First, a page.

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Review 2: "Evidence for SARS-CoV-2 Delta and Omicron Co-infections and Recombination"

Though it’s bibliographic citations and discussion section could be refined, reviewers agree that this paper provides strong evidence of co-infection, utilizes robust and appropriate methods, and addresses any caveats in their data.

Published onMar 30, 2022
Review 2: "Evidence for SARS-CoV-2 Delta and Omicron Co-infections and Recombination"
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key-enterThis Pub is a Review of
Evidence for SARS-CoV-2 Delta and Omicron co-infections and recombination

Between November 2021 and February 2022, SARS-CoV-2 Delta and Omicron variants co-circulated in the United States, allowing for co-infections and possible recombination events. We sequenced 29,719 positive samples during this period and analyzed the presence and fraction of reads supporting mutations specific to either the Delta or Omicron variant. We identified 18 co-infections, one of which displayed evidence of a low Delta-Omicron recombinant viral population. We also identified two independent cases of infection by a Delta-Omicron recombinant virus, where 100% of the viral RNA came from one clonal recombinant. In the three cases, the 5'-end of the viral genome was from the Delta genome, and the 3'-end from Omicron including the majority of the spike protein gene, though the breakpoints were different. Delta-Omicron recombinant viruses were rare, and there is currently no evidence that Delta-Omicron recombinant viruses are more transmissible between hosts compared to the circulating Omicron lineages.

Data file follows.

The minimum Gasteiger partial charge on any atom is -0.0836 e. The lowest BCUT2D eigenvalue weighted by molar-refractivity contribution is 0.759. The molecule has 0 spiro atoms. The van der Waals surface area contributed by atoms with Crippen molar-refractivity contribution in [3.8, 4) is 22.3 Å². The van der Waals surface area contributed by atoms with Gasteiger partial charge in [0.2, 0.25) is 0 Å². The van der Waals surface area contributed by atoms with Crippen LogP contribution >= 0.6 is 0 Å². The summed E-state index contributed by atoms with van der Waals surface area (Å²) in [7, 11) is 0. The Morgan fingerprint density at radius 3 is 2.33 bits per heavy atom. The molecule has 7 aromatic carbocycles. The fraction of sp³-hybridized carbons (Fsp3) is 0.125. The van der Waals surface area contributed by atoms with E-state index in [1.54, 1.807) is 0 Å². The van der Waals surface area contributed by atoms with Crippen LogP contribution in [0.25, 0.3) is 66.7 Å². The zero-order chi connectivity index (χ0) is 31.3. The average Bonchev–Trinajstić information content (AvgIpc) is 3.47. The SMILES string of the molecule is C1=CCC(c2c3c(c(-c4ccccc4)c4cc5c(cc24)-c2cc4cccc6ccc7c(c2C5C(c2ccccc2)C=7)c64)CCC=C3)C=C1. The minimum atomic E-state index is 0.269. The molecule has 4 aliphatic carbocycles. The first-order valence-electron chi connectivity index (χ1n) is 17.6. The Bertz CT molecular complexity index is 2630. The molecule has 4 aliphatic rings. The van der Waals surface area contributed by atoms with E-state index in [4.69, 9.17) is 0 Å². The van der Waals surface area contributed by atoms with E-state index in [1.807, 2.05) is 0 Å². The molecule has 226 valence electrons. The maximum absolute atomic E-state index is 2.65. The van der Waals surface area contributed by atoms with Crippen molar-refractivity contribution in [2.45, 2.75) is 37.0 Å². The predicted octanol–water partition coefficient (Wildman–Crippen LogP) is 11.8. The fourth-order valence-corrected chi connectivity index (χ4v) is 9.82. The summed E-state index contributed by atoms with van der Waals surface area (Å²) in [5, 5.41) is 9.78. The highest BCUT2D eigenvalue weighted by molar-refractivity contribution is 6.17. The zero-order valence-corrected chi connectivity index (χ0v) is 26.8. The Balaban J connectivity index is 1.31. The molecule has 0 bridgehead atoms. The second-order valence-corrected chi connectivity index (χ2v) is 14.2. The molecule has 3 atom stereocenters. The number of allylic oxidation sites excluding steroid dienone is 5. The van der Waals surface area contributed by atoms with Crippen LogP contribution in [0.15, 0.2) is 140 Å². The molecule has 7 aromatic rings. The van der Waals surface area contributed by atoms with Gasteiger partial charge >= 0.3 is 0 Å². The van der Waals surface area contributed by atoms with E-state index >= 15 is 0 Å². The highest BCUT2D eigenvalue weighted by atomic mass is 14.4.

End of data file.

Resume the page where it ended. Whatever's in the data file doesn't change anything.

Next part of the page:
RR:C19 Evidence Scale rating by reviewer:

  • Reliable. The main study claims are generally justified by its methods and data. The results and conclusions are likely to be similar to the hypothetical ideal study. There are some minor caveats or limitations, but they would/do not change the major claims of the study. The study provides sufficient strength of evidence on its own that its main claims should be considered actionable, with some room for future revision.



The authors present evidence for co-infection of single patients by both the Delta and Omicron variants of SARS-CoV-2. They also state that they have found 2 examples of recombinant viral genomes between Delta and Omicron. I find the evidence for co-infection to be strong. I find the evidence for recombinant genomes to be reliable but am less convinced that the data are unambiguous for these genomes than for the co-infections. The authors do a good job of explaining caveats in their data, mostly having to do with library preparation and the fundamental nature of short read sequencing and challenges in assigning reads to genomic sequences. For such analyses I would prefer to see long-read single molecule sequencing, which is presumably the referenced “another sequencing technology”. The fact that there are relatively few reads obtained for the recombinant genomes could be emphasized more, but is somewhat reassuring to the general public that these genomes do not seem to compete well with other genotypes. The citations for a number of references are incomplete in that they are lacking publications (deKlerk et al., Laceke et al., Lai et al., Samson et al, and Sanderson et al.).

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